The “indefatigable” shadow minister for higher education, FE and skills has kept his post, following a Labour party reshuffle.
Gordon Marsden has held onto the role since September 2015, when he moved over from the transport department, and was praised by Jeremy Corbyn during an exclusive interview with FE Week back in February.
As his title suggests, Mr Marsden (pictured right) will continue to hold responsibility for shadowing both Robert Halfon, the apprenticeships and skills minister, and Jo Johnson, minister of state for universities, science, research and innovation.
It represents a vote of confidence as not everyone in Labour’s top team came out of the October 7 reshuffle so well – with chief whip, Dame Rosie Winterton, for example, being sacked from her post.
Mr Corbyn was moved to praise his shadow skills minister for his doggedness, during the FE Week interview, for his efforts to hold David Cameron to account over his promise to create an apprenticeship fund from Libor fines.
David Cameron pledged last April that if he won the election, his government would fund 50,000 apprenticeships and traineeships for unemployed 22 to 24-year-olds using a £200m pot from fines paid by bankers in the wake of the Libor scandal.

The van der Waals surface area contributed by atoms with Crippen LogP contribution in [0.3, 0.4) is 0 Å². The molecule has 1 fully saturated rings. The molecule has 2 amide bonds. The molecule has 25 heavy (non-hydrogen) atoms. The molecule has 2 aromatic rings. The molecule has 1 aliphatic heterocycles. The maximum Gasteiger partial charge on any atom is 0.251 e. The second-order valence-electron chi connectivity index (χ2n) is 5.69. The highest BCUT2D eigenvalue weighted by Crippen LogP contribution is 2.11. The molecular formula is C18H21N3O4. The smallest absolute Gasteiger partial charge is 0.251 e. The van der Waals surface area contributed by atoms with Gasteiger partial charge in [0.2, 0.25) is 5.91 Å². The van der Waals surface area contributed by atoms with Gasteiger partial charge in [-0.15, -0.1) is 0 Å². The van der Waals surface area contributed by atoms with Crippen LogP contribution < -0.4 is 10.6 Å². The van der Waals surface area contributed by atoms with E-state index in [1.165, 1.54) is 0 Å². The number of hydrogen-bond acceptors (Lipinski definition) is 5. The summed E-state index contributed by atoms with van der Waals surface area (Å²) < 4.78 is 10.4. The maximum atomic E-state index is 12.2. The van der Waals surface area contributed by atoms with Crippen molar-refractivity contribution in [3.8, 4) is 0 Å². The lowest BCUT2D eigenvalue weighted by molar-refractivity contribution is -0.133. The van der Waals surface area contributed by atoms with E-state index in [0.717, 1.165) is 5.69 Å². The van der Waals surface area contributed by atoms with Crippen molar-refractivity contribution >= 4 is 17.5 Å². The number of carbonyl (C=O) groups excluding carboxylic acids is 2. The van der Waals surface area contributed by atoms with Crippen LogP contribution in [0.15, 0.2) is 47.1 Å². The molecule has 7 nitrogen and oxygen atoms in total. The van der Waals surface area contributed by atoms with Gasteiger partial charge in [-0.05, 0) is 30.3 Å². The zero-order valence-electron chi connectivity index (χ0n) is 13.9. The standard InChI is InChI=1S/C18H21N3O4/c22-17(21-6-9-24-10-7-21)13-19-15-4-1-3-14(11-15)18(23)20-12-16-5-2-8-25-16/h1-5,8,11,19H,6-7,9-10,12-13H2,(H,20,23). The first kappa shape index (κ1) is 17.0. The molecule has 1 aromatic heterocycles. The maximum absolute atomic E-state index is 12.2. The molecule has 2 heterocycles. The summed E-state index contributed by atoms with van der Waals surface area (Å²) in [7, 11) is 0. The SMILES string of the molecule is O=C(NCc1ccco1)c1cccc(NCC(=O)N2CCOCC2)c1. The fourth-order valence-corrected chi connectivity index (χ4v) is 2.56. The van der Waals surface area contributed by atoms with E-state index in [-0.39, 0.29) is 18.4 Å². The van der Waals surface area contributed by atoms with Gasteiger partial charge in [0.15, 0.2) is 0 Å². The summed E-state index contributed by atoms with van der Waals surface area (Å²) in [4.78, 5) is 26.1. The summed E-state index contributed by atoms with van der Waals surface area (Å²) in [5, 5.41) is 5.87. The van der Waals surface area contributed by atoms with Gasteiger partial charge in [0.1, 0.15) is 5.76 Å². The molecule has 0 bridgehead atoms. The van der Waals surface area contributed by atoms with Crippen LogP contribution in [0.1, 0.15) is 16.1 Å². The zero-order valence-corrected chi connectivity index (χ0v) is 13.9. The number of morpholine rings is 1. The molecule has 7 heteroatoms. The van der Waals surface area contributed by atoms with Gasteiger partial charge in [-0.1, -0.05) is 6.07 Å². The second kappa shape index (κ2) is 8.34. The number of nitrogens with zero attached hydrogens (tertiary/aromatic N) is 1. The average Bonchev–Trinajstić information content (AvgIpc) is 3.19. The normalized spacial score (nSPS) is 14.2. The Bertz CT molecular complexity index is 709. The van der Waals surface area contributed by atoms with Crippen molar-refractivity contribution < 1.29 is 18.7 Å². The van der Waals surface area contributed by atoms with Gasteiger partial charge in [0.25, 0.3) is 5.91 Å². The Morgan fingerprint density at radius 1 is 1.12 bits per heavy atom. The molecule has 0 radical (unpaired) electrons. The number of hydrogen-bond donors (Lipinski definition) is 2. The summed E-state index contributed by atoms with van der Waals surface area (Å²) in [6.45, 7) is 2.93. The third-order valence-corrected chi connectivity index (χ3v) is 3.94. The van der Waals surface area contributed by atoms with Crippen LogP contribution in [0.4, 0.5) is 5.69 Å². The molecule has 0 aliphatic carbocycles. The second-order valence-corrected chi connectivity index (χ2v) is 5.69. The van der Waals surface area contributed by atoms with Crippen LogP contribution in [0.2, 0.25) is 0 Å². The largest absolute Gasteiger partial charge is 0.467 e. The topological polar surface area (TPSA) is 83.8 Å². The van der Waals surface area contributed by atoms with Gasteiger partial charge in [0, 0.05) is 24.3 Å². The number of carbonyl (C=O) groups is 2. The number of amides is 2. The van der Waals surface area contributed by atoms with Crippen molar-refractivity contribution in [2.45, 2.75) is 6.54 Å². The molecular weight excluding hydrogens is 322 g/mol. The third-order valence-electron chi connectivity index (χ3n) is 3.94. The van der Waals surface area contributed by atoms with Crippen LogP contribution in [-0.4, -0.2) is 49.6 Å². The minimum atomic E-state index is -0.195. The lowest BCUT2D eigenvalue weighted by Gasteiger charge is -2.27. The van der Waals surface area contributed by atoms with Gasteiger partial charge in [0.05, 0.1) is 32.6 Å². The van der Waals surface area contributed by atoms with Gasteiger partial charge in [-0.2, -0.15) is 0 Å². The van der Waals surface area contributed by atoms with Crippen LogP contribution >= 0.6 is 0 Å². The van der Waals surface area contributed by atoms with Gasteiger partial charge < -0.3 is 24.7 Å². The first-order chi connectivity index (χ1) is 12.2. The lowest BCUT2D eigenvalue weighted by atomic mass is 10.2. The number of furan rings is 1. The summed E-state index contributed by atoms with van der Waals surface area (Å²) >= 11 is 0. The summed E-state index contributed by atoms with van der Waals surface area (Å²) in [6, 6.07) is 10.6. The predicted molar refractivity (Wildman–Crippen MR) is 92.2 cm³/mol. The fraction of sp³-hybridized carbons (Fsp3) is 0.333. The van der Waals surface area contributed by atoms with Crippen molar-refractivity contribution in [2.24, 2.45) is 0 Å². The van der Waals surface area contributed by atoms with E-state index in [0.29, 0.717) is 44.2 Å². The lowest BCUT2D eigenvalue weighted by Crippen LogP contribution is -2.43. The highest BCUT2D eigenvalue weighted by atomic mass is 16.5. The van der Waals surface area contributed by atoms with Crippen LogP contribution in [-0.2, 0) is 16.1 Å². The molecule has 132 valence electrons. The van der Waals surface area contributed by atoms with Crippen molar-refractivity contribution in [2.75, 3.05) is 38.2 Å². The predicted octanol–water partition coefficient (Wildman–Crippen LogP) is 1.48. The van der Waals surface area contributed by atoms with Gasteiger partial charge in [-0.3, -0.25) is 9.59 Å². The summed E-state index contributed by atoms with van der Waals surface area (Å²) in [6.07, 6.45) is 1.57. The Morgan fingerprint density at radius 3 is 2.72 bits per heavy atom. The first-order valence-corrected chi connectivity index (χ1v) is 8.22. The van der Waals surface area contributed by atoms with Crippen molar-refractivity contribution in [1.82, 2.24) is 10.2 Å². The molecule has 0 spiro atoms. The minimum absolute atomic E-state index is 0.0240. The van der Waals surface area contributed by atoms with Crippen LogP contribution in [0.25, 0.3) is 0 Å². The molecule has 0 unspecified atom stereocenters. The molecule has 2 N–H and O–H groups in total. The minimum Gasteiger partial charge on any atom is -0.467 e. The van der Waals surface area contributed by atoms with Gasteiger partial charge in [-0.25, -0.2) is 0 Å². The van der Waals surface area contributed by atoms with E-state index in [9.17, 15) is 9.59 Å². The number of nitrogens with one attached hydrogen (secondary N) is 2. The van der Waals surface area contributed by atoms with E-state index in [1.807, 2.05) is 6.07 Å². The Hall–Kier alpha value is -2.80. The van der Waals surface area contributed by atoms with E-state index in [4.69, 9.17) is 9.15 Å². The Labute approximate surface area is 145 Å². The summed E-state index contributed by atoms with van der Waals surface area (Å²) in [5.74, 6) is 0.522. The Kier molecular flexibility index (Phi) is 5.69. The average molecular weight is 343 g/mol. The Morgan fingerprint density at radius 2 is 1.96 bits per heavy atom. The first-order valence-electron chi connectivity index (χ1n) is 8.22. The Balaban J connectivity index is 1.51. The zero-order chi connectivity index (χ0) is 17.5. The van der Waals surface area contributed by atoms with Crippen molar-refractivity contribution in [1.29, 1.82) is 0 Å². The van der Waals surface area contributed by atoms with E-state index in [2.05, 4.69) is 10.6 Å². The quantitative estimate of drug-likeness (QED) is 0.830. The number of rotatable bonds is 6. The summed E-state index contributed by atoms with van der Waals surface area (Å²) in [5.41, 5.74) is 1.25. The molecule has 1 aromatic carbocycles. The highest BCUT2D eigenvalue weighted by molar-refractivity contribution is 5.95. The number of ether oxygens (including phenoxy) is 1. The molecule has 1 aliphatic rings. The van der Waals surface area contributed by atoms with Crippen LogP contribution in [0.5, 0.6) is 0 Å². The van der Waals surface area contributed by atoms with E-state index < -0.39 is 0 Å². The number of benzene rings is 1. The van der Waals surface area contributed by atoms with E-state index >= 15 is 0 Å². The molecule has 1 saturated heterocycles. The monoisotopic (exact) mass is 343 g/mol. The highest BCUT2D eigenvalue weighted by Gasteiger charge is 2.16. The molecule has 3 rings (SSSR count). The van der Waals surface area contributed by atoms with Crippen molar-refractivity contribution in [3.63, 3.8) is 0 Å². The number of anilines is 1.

However, no further details about the proposed fund were revealed, leading Mr Marsden to repeatedly push for an explanation.
His continued presence in the shadow cabinet has been met with a warm and congratulatory response.
Shadow education secretary Angela Rayner tweeted that she was “extremely pleased” with the new shadow education team, while Kirstie Donnelly, managing director of City and Guilds, said she was “pleased to hear” that Mr Marsden had kept his role, adding that the FE sector “desperately requires stability”.
Other Twitter followers have described him as a “strong voice” with a “passion for social mobility”, who is “extremely passionate about skills and apprenticeships” and “understands the issues”.
Mr Marsden recently demonstrated his commitment to the FE sector through supporting FE Week’s #SaveOurApprenticeships campaign.
On September 14, he hosted the launch of the campaign against devastating cuts to apprenticeship funding in committee room nine of the Houses of Parliament.
At the event, he warned listeners that the cuts – which could see funding for 16 to 18-year-olds in some of the most deprived areas of the country slashed by up to 50 per cent – are “an elephant trap in his [Mr Halfon’s] in-tray”.
“If this goes wrong, not only will ministers have egg on their faces, but faith in the whole new system they want us to take part in will be undermined,” he said.
Mr Marsden also attended a special rally in support of the campaign at the Labour Party conference in Liverpool on September 27.
Earlier in the month he wrote to Mr Halfon to express his concerns about the funding cuts, saying that the government’s proposals “offer a damaging lack of support for young apprentices and further weaken proposed attempts to widen participation”.